In the mournful wake of September 11, 2001, the mysterious California band known as Five For Fighting has deservedly rocketed from obscurity to pop renown. Fortunately for music lovers worldwide, the band's timing couldn't have been better.
The saga begins in summer, 2001. Five For Fighting was already making inroads at radio and VH1 with its acclaimed concept album American Town and its emotional single and music video, "Superman (It's Not Easy)." Miles removed from the chest-pounding bravado of teen-pop and rage-rock, "Superman" was introspective and modest in the most flattering sense of the term.
Then came the September 11 terrorist attacks on America that forever transformed world politics. While radio programmers altered their playlists to reflect the suddenly introspective mood of the nation, "Superman" was that rare single that required no apologies or explanations. In fact, the song's healing lyrics seemed entirely appropriate. Featuring the heartrending sentiment "even heroes have the right to bleed," the single articulated the pain and emotional vulnerability of a wounded nation.
For all intents and purposes, Five For Fighting is an alias for singer, songwriter and multi-instrumentalist John Ondrasik. Born and raised in the San Fernando Valley area of Los Angeles, Ondrasik began his music studies at age two under the direction of his piano teacher mother. His introduction to sports came later, hence the name Five For Fighting. The moniker is derived from a hockey term: five minutes in the penalty box for fighting.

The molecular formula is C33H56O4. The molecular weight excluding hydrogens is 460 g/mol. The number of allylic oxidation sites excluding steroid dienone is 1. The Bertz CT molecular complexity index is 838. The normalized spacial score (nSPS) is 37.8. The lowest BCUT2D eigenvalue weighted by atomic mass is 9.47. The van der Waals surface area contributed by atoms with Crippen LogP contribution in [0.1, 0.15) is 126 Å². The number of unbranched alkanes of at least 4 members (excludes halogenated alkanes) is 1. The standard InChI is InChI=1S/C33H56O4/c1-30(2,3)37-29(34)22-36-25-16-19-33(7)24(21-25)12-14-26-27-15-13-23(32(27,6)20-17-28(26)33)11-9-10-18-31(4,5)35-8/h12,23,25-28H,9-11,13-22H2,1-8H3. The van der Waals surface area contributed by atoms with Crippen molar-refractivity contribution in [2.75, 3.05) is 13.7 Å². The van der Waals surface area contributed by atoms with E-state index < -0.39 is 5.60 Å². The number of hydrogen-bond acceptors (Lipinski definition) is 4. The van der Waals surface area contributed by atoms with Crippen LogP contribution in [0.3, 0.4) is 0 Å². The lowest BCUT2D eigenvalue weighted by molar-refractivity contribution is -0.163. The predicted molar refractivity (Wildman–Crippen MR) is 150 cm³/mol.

The group's pugnacious name is ironic, considering their blend of pop, rock, folk and even classical. It's that combination of influences that gives "Superman" its credibility. As Ondrasik explained recently: " 'Superman' is about humanity, the desire to belong, and the desperate need - and sometime inability - to feel. We all try to be Superman, but sometimes that's very hard, very disappointing, and we tend to lose the humanity in ourselves."